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Jun 08, 2022 View:

Distillery Ventillation due to fermentation

We've just recently walled up and insulated a portion of our "pole barn" and so now we've got a 2000 sq. foot climate-controlled area for our production. It's a double metal building (metal exterior and interior walls). That being said, do we need to incorporate a mechanical vent in order to ensure that we do not have an overabundance of CO2 floating around in the facility, or will walking in and out with the door getting opened and closed be good enough to let the CO2 out? We will have a heating/air system installed soon, nothing different from a standard system used for 2000 sq. ft. We currently have five fermenters @ 200 gal. each. Right now I'm planning on getting a few CO2 detectors to see how things are and hopefully that will tell me if we'll need a vent. Any ideas/experience with this?


Reply:

We've just recently walled up and insulated a portion of our "pole barn" and so now we've got a 2000 sq. foot climate-controlled area for our production. It's a double metal building (metal exterior and interior walls). That being said, do we need to incorporate a mechanical vent in order to ensure that we do not have an overabundance of CO2 floating around in the facility, or will walking in and out with the door getting opened and closed be good enough to let the CO2 out? We will have a heating/air system installed soon, nothing different from a standard system used for 2000 sq. ft. We currently have five fermentation @ 200 gal. each. Right now I'm planning on getting a few CO2 detectors to see how things are and hopefully that will tell me if we'll need a vent. Any ideas/experience with this?


Reply:

Paul,

Each pound of fermentable sugar will produce about 1/2 LB of C02 (and 1/2 LB of alcohol). 1/2LB is about 227 grams, and the molecular weight of CO2 is 12+16+16=44. According to the ideal gas law, one Mole of any gas occupies about 22.4 liters of volume at standard temperature and pressure. Each 1/2 LB of CO2 = 227/44 moles, or about 5 moles, or about 115 liters of space. One cubic foot is about 28 liters, so in general you produce about 4 cubic feet of CO2 for every pound of fermentable sugar. If you have 400 LBS eq. sugars in each fermenter, and they're on a 5 day cycle, then you're producing 400 x 4 = 1600 CU Ft CO2 every day, just over 1 cu ft per minute. OSHA guidelines are 5000 ppm (.5%) for an 8 hour day. .5% is one part in 200, so you need a minimum of 200 cu ft/min outside air to mix with the newly produced CO2. This may be in addition to other ventilation requirements for habitation. Also, moisture control may be a larger consideration in the brew house.

Will


Reply:

Paul,

Each pound of fermentable sugar will produce about 1/2 LB of C02 (and 1/2 LB of alcohol). 1/2LB is about 227 grams, and the molecular weight of CO2 is 12+16+16=44. According to the ideal gas law, one Mole of any gas occupies about 22.4 liters of volume at standard temperature and pressure. Each 1/2 LB of CO2 = 227/44 moles, or about 5 moles, or about 115 liters of space. One cubic foot is about 28 liters, so in general you produce about 4 cubic feet of CO2 for every pound of fermentable sugar. If you have 400 LBS eq. sugars in each fermenter, and they're on a 5 day cycle, then you're producing 400 x 4 = 1600 CU Ft CO2 every day, just over 1 cu ft per minute. OSHA guidelines are 5000 ppm (.5%) for an 8 hour day. .5% is one part in 200, so you need a minimum of 200 cu ft/min outside air to mix with the newly produced CO2. This may be in addition to other ventilation requirements for habitation. Also, moisture control may be a larger consideration in the brew house.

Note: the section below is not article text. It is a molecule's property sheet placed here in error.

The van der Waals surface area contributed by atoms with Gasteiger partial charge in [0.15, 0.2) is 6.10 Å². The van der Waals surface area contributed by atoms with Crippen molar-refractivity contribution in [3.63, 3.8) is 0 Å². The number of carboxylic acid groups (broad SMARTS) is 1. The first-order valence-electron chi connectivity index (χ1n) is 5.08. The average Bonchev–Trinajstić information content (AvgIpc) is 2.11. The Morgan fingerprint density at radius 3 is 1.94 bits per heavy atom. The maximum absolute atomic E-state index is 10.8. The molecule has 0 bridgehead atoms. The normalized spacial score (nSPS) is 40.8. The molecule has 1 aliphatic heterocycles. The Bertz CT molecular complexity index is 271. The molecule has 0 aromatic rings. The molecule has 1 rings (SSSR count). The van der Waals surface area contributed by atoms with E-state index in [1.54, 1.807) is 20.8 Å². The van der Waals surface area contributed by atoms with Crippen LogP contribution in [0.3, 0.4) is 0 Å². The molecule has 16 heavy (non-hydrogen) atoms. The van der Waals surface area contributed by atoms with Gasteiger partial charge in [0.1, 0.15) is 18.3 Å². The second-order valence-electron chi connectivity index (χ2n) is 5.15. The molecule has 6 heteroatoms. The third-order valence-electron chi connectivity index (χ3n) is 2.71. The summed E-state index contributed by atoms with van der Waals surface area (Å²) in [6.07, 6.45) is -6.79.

Will


Reply:

Brad,

If you have 1000 gallons of "bubbling crude" - Texas Tea (Beverly Hillbillys) in a non-ventilated space, you will get mold. CO2 is heavier than air (mostly N2 and O2) while water vapor is lighter. CO2 will hang around near the floor (which is why the Coop's bathroom vent is near the floor), while water vapor will head for the ceiling. Most industrial spaces already have sufficient ventilation, but if you're rolling your own, a few of those whirly-gig vents are a good start. Ventilation is not a bad thing.

Will


Reply:

And if you haven't already, American Scientific & Surplus currently has some nice muffin fans that will move 240 cfm of air.


Reply:

Are they open or closed fermenters? At my old facility we had closed fermenters, with venting set up to the outside. We ran 1/2" pvc piping along the ceiling with valves set up over each fermenter, and had 1/2" tubing tubing that connected the valves to the fermenters vents. Just connected it together after pitching yeast and it vented straight outside.

We've just recently walled up and insulated a portion of our "pole barn" and so now we've got a 2000 sq. foot climate-controlled area for our production. It's a double metal building (metal exterior and interior walls). That being said, do we need to incorporate a mechanical vent in order to ensure that we do not have an overabundance of CO2 floating around in the facility, or will walking in and out with the door getting opened and closed be good enough to let the CO2 out? We will have a heating/air system installed soon, nothing different from a standard system used for 2000 sq. ft. We currently have five fermenters @ 200 gal. each. Right now I'm planning on getting a few CO2 detectors to see how things are and hopefully that will tell me if we'll need a vent. Any ideas/experience with this?